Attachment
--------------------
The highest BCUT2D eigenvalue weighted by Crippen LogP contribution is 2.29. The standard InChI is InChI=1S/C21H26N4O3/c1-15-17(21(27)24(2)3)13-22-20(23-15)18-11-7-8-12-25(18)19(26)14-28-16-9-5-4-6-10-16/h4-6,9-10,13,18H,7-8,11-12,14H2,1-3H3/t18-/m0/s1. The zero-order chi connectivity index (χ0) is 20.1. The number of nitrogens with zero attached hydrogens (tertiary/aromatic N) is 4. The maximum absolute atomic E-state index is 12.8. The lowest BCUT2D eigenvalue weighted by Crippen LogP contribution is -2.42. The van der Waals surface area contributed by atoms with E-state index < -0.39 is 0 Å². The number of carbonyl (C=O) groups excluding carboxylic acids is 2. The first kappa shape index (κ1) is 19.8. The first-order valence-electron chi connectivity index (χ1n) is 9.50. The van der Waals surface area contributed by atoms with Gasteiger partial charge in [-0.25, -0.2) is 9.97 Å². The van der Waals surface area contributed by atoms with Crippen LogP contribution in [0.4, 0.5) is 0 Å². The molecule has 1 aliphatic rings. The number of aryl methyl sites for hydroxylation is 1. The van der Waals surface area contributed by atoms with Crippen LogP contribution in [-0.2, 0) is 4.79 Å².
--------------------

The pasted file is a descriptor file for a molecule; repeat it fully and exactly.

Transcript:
The highest BCUT2D eigenvalue weighted by Crippen LogP contribution is 2.29. The standard InChI is InChI=1S/C21H26N4O3/c1-15-17(21(27)24(2)3)13-22-20(23-15)18-11-7-8-12-25(18)19(26)14-28-16-9-5-4-6-10-16/h4-6,9-10,13,18H,7-8,11-12,14H2,1-3H3/t18-/m0/s1. The zero-order chi connectivity index (χ0) is 20.1. The number of nitrogens with zero attached hydrogens (tertiary/aromatic N) is 4. The maximum absolute atomic E-state index is 12.8. The lowest BCUT2D eigenvalue weighted by Crippen LogP contribution is -2.42. The van der Waals surface area contributed by atoms with E-state index < -0.39 is 0 Å². The number of carbonyl (C=O) groups excluding carboxylic acids is 2. The first kappa shape index (κ1) is 19.8. The first-order valence-electron chi connectivity index (χ1n) is 9.50. The van der Waals surface area contributed by atoms with Gasteiger partial charge in [-0.25, -0.2) is 9.97 Å². The van der Waals surface area contributed by atoms with Crippen LogP contribution in [0.4, 0.5) is 0 Å². The molecule has 1 aliphatic rings. The number of aryl methyl sites for hydroxylation is 1. The van der Waals surface area contributed by atoms with Crippen LogP contribution in [-0.2, 0) is 4.79 Å².